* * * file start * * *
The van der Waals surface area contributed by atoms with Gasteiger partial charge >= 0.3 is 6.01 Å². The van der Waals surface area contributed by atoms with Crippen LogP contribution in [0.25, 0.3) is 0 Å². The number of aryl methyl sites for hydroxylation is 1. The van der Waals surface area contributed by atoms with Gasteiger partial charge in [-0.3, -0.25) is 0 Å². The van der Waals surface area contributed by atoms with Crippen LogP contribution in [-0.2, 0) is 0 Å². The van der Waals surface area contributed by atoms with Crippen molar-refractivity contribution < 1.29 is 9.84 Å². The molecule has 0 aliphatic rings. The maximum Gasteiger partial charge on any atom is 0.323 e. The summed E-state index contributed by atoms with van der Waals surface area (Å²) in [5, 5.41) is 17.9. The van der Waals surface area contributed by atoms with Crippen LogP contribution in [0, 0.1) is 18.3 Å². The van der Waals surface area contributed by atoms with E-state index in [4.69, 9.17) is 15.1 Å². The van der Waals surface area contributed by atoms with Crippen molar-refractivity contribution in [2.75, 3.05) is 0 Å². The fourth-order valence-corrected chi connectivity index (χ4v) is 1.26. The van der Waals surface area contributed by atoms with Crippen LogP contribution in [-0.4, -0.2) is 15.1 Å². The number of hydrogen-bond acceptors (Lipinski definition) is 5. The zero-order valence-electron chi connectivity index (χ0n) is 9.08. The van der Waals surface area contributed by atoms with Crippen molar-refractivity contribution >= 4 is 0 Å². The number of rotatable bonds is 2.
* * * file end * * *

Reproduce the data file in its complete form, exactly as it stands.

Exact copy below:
The van der Waals surface area contributed by atoms with Gasteiger partial charge >= 0.3 is 6.01 Å². The van der Waals surface area contributed by atoms with Crippen LogP contribution in [0.25, 0.3) is 0 Å². The number of aryl methyl sites for hydroxylation is 1. The van der Waals surface area contributed by atoms with Gasteiger partial charge in [-0.3, -0.25) is 0 Å². The van der Waals surface area contributed by atoms with Crippen LogP contribution in [-0.2, 0) is 0 Å². The van der Waals surface area contributed by atoms with Crippen molar-refractivity contribution < 1.29 is 9.84 Å². The molecule has 0 aliphatic rings. The maximum Gasteiger partial charge on any atom is 0.323 e. The summed E-state index contributed by atoms with van der Waals surface area (Å²) in [5, 5.41) is 17.9. The van der Waals surface area contributed by atoms with Crippen LogP contribution in [0, 0.1) is 18.3 Å². The van der Waals surface area contributed by atoms with E-state index in [4.69, 9.17) is 15.1 Å². The van der Waals surface area contributed by atoms with Crippen molar-refractivity contribution in [2.75, 3.05) is 0 Å². The fourth-order valence-corrected chi connectivity index (χ4v) is 1.26. The van der Waals surface area contributed by atoms with Crippen LogP contribution in [-0.4, -0.2) is 15.1 Å². The number of hydrogen-bond acceptors (Lipinski definition) is 5. The zero-order valence-electron chi connectivity index (χ0n) is 9.08. The van der Waals surface area contributed by atoms with Crippen molar-refractivity contribution >= 4 is 0 Å². The number of rotatable bonds is 2.